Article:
Who to call for tree removal?
- by siteadmin
Does it sound like a tree falling in the woods when no one is around?
Most homeowners' insurance policies will cover damage caused by a downed tree. However it's a good idea to consult with both your insurer and neighbor first.
Verify that you are the one responsible for the tree.
1. Your Insurance Company
Home and auto coverage will typically cover the costs for repairs if trees fall on your property, such as your car or house. They may also cover costs associated with tree removal. It's important to speak to your insurance agent about your policy so you know exactly what's covered and which areas are excluded.
If a neighboring tree falls into your yard, and damages it, the homeowner's insurance should usually cover the cost of repairs. If the tree fell in an empty area without causing any damage, but still obstructed access to a disabled person or a drive way, you might be responsible for having it removed.
If the tree falls on an electrical line on private property you should immediately notify your utility and local government. Consider purchasing coverage against floods and earthquakes if your area is susceptible to these weather conditions. This might be helpful if, during a severe storm, a fallen tree crashes onto your land.
2. Your Neighbor
Trees add beauty, value, and aesthetic appeal to the landscape of a house. However, the roots of trees can cause problems that homeowners don't want to deal. Most homeowners insurance policies cover these costs.
In many areas of the country, trees that are close to neighboring properties and are considered commons property must be inspected and maintained by both neighbors.
If a branch falls from your neighbor’s property onto your house, speak to them and ask that it be removed. If that fails to resolve the problem, hire a professional service that works with homeowners in order to document and eliminate problematic trees.
3. Your Landlord
Many landlords know their responsibilities regarding the interior of the rental property but neglect exterior maintenance. Landlords may be faced with costly damage from damaged branches and foliage if they do not trim, prune and care for their trees.
Landlords and their neighbors owe it their tenants to properly maintain and care for their properties. This includes keeping trees healthy and safe. If a homeowner knew about an endangered species of tree but did not take action, their tenants may sue the landlord for negligence.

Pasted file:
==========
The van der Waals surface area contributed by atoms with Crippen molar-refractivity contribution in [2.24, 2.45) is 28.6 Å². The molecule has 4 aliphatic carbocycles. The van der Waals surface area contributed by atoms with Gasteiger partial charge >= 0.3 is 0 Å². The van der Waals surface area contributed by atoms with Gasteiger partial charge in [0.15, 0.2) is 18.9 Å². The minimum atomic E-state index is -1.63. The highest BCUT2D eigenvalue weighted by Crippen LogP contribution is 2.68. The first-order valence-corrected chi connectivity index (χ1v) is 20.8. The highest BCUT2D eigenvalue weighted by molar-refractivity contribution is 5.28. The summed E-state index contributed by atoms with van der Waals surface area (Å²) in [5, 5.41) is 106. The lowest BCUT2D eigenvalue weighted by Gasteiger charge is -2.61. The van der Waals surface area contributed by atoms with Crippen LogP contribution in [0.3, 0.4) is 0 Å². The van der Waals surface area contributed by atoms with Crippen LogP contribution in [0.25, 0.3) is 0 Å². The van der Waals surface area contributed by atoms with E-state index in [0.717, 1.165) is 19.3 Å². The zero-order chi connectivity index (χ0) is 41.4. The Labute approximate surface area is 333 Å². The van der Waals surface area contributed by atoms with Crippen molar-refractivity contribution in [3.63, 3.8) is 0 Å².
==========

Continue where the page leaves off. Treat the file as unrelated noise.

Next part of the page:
Yonkers City is able to assist with the removal or trees on public land. However, it is up to private landlords to take care of any issues regarding fallen trees. If the tenant has insurance coverage for damage caused by fallen tree, they should contact that insurer as soon possible to request removal services. They could also hire an outside firm if necessary.
4. You yourself
If a tree falls on your property without hitting any structures, it is the responsibility of the homeowner to remove it. To get the job done quickly, call a local business that offers emergency services. They will give you an estimation, rent you dumpsters, and haul away debris quickly.
You will need the right equipment to safely use chainsaws, power tools and other tools. This is true whether or not your utility company has shut down electricity. It is also important that you know how to identify potential dangers before taking any action, especially following storms when surfaces could be slippery with ice or water. Never attempt detangling branches above powerlines. This is true even if you have already disabled the electricity.
If a falling tree hits your home, evacuate immediately. Even if your house was not directly affected by the tree, wind and rain can cause damage. Once you have reached safety, call your insurance company immediately to start the claim processing on your behalf.
PRV Tree Service
Does it sound like a tree falling in the woods when no one is around? Most homeowners' insurance policies will cover damage caused by a downed tree. However it's a good idea to consult with both your insurer and neighbor first. Verify that you are the one responsible for the tree. 1. Your Insurance Company…
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